The multiplicity of routes into teaching makes exact comparison over a period of time something of a challenge, as does the fact that UCAS reports the age profile of applicants to the current scheme in a different way to the predecessor GTTR scheme run by the same organisation.

Nevertheless, it is possible to make some broad comparison between say, the 2006 entry onto the GTTR Scheme; a year when applications to train as a teacher were still healthy, and before the crash of 2008, and 2017 applicant numbers for September via the UCAS ITT Scheme. These are not the final figures for 2017, but close enough to be possible to use for comparison purposes, based upon past trends.

Applicants to postgraduate centrally administered courses – actual numbers

UCAS/GTTR applicants
2017 2006
20-22 11080 15798
23-24 8570 12699
25-29 9900 15454
30-39 6750 9848
40+ 5400 5095
41700 58894

Sources: GTTR Annual Report 2006, Table A4 and UCAS Report A, Applicants September 2017.

The first obvious point to make is that despite the school-based routes (except Teach First and Troops to Teachers) now being included and the Open University no longer offering a PGCE, there has been a drop of just over 17,000 in applicants wanting to train as a teacher. This decline is across all age groupings.

Applicants to postgraduate centrally administered courses – percentages

Percentages
UCAS/GTTR applicants
2017 2006
20-22 27% 27%
23-24 21% 22%
25-29 24% 26%
30-39 16% 17%
40+ 13% 9%
100% 100%

Sources: GTTR Annual Report 2006, Table A4 and UCAS Report A, Applicants September 2017.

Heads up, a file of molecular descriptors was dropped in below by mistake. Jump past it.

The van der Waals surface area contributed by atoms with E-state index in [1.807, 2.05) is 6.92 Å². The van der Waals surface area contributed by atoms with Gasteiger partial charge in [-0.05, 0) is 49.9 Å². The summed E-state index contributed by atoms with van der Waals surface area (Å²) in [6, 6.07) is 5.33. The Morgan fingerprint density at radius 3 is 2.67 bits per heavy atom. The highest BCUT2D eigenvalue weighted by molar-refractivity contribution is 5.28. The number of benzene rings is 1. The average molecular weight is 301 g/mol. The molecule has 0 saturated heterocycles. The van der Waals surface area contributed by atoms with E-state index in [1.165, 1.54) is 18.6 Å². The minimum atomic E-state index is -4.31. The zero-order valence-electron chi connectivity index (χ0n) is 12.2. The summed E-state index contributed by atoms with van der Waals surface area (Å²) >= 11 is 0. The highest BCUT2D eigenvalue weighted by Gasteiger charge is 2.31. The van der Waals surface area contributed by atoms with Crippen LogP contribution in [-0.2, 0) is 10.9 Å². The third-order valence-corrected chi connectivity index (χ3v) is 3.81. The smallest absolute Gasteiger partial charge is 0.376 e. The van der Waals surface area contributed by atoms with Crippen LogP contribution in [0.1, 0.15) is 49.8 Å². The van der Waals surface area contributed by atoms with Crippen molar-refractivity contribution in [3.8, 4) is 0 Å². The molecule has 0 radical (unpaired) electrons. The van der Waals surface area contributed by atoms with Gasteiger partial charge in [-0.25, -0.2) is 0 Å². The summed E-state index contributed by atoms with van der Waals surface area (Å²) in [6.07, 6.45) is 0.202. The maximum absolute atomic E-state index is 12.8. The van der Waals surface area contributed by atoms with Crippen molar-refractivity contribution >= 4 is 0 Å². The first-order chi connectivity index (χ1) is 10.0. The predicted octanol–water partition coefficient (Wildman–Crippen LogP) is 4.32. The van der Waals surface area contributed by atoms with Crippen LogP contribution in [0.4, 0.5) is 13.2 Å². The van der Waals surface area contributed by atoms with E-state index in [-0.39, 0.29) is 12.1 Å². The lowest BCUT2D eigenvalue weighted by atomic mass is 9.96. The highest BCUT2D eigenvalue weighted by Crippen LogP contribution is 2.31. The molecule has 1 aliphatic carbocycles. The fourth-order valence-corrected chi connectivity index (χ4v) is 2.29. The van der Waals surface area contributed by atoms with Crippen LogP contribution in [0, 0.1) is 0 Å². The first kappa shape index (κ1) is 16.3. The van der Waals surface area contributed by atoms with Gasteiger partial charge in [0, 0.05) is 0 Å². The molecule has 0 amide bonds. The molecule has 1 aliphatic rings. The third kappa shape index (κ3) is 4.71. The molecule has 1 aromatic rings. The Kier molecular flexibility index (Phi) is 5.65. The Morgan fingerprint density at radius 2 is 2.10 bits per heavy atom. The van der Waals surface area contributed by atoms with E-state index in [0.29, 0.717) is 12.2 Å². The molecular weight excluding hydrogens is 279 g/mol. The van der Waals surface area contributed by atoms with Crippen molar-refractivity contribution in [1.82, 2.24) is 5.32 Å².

The other interesting point to make is that with UCAS being responsible for entry to a greater part of the training market in 2017 than in 2006 and especially the part most likely to attract older applicants their share of the total made up of applicants over 40 has increased from 9% in 2006 13% in 2017. The percentage of those in their 30s has remained broadly the same. Teaching has lost more than 9,000 new graduates in their early 20s wanting to be teachers. In a previous post, I commented that so far this year teaching appeared to be seeing fewer young women applying to be primary school teachers. The loss of that group could have serious implications for teaching in future years, especially as younger teachers usually go on to provide the bulk of the leadership candidates in fifteen to twenty years’ time.

So, Mr Hinds, you many well want to attract older candidates to Teach Next and to the core programmes, but you must not neglect what is happening among new graduates saddled with more than £27,000 of possible debt, even before they enter training. In the case of primary teachers there is little chance of support during training and the debt on another £9,000+ to fund when they start teaching. This is not an attractive deal.